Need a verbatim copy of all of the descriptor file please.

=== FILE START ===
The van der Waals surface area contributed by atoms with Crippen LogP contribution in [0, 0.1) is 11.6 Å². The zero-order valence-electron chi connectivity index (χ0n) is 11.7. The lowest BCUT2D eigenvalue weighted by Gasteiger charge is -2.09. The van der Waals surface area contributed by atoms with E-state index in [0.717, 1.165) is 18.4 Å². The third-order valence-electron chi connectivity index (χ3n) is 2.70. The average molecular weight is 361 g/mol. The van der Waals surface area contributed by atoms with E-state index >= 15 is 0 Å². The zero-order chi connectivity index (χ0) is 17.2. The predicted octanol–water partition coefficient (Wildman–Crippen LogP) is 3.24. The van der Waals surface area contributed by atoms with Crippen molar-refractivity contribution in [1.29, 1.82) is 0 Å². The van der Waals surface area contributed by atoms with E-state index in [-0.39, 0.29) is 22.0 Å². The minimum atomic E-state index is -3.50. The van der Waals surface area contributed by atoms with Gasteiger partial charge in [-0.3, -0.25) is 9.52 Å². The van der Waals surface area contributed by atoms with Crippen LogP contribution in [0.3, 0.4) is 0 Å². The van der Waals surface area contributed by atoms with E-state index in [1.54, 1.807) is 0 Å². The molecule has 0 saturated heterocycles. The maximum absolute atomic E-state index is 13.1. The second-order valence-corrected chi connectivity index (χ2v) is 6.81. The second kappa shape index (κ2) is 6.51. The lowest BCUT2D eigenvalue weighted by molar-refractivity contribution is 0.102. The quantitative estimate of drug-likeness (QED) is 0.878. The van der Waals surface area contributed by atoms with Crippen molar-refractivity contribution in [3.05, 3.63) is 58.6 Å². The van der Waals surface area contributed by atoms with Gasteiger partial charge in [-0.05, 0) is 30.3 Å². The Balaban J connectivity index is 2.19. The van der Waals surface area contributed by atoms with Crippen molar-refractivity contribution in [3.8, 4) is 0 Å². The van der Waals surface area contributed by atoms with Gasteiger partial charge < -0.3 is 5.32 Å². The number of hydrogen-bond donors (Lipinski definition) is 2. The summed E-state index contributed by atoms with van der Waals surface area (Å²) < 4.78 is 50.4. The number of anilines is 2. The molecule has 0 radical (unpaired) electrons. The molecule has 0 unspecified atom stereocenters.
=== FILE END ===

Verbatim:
The van der Waals surface area contributed by atoms with Crippen LogP contribution in [0, 0.1) is 11.6 Å². The zero-order valence-electron chi connectivity index (χ0n) is 11.7. The lowest BCUT2D eigenvalue weighted by Gasteiger charge is -2.09. The van der Waals surface area contributed by atoms with E-state index in [0.717, 1.165) is 18.4 Å². The third-order valence-electron chi connectivity index (χ3n) is 2.70. The average molecular weight is 361 g/mol. The van der Waals surface area contributed by atoms with E-state index >= 15 is 0 Å². The zero-order chi connectivity index (χ0) is 17.2. The predicted octanol–water partition coefficient (Wildman–Crippen LogP) is 3.24. The van der Waals surface area contributed by atoms with Crippen molar-refractivity contribution in [1.29, 1.82) is 0 Å². The van der Waals surface area contributed by atoms with E-state index in [-0.39, 0.29) is 22.0 Å². The minimum atomic E-state index is -3.50. The van der Waals surface area contributed by atoms with Gasteiger partial charge in [-0.3, -0.25) is 9.52 Å². The van der Waals surface area contributed by atoms with Crippen LogP contribution in [0.3, 0.4) is 0 Å². The van der Waals surface area contributed by atoms with E-state index in [1.54, 1.807) is 0 Å². The molecule has 0 saturated heterocycles. The maximum absolute atomic E-state index is 13.1. The second-order valence-corrected chi connectivity index (χ2v) is 6.81. The second kappa shape index (κ2) is 6.51. The lowest BCUT2D eigenvalue weighted by molar-refractivity contribution is 0.102. The quantitative estimate of drug-likeness (QED) is 0.878. The van der Waals surface area contributed by atoms with Crippen molar-refractivity contribution in [3.05, 3.63) is 58.6 Å². The van der Waals surface area contributed by atoms with Gasteiger partial charge in [-0.05, 0) is 30.3 Å². The Balaban J connectivity index is 2.19. The van der Waals surface area contributed by atoms with Crippen molar-refractivity contribution in [3.8, 4) is 0 Å². The van der Waals surface area contributed by atoms with Gasteiger partial charge < -0.3 is 5.32 Å². The number of hydrogen-bond donors (Lipinski definition) is 2. The summed E-state index contributed by atoms with van der Waals surface area (Å²) < 4.78 is 50.4. The number of anilines is 2. The molecule has 0 radical (unpaired) electrons. The molecule has 0 unspecified atom stereocenters.